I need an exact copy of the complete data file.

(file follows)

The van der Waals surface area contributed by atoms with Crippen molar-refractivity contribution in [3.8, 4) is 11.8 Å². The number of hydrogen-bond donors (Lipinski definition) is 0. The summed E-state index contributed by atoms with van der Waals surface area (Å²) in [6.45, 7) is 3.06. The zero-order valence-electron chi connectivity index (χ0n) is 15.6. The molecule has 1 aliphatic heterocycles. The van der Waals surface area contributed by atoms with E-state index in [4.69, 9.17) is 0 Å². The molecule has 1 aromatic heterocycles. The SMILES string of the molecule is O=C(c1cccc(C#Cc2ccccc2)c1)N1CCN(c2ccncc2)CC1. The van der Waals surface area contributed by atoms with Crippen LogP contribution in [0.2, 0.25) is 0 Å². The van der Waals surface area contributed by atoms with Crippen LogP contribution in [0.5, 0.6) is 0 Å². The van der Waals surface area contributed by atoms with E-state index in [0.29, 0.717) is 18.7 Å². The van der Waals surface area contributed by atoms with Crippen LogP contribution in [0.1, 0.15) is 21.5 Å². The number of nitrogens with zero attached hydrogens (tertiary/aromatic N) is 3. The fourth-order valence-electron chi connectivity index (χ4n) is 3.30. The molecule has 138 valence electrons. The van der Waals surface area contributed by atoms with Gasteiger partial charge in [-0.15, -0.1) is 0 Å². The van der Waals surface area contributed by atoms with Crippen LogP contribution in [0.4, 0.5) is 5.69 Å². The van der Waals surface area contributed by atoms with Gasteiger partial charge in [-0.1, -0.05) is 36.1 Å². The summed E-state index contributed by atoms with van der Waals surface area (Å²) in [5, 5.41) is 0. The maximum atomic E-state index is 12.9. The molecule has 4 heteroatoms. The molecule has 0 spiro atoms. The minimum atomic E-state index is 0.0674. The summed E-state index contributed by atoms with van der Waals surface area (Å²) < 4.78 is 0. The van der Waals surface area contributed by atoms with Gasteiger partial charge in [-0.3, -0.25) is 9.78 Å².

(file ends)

The van der Waals surface area contributed by atoms with Crippen molar-refractivity contribution in [3.8, 4) is 11.8 Å². The number of hydrogen-bond donors (Lipinski definition) is 0. The summed E-state index contributed by atoms with van der Waals surface area (Å²) in [6.45, 7) is 3.06. The zero-order valence-electron chi connectivity index (χ0n) is 15.6. The molecule has 1 aliphatic heterocycles. The van der Waals surface area contributed by atoms with E-state index in [4.69, 9.17) is 0 Å². The molecule has 1 aromatic heterocycles. The SMILES string of the molecule is O=C(c1cccc(C#Cc2ccccc2)c1)N1CCN(c2ccncc2)CC1. The van der Waals surface area contributed by atoms with Crippen LogP contribution in [0.2, 0.25) is 0 Å². The van der Waals surface area contributed by atoms with Crippen LogP contribution in [0.5, 0.6) is 0 Å². The van der Waals surface area contributed by atoms with E-state index in [0.29, 0.717) is 18.7 Å². The van der Waals surface area contributed by atoms with Crippen LogP contribution in [0.1, 0.15) is 21.5 Å². The number of nitrogens with zero attached hydrogens (tertiary/aromatic N) is 3. The fourth-order valence-electron chi connectivity index (χ4n) is 3.30. The molecule has 138 valence electrons. The van der Waals surface area contributed by atoms with Gasteiger partial charge in [-0.15, -0.1) is 0 Å². The van der Waals surface area contributed by atoms with Crippen LogP contribution in [0.4, 0.5) is 5.69 Å². The van der Waals surface area contributed by atoms with Gasteiger partial charge in [-0.1, -0.05) is 36.1 Å². The summed E-state index contributed by atoms with van der Waals surface area (Å²) in [5, 5.41) is 0. The maximum atomic E-state index is 12.9. The molecule has 4 heteroatoms. The molecule has 0 spiro atoms. The minimum atomic E-state index is 0.0674. The summed E-state index contributed by atoms with van der Waals surface area (Å²) < 4.78 is 0. The van der Waals surface area contributed by atoms with Gasteiger partial charge in [-0.3, -0.25) is 9.78 Å².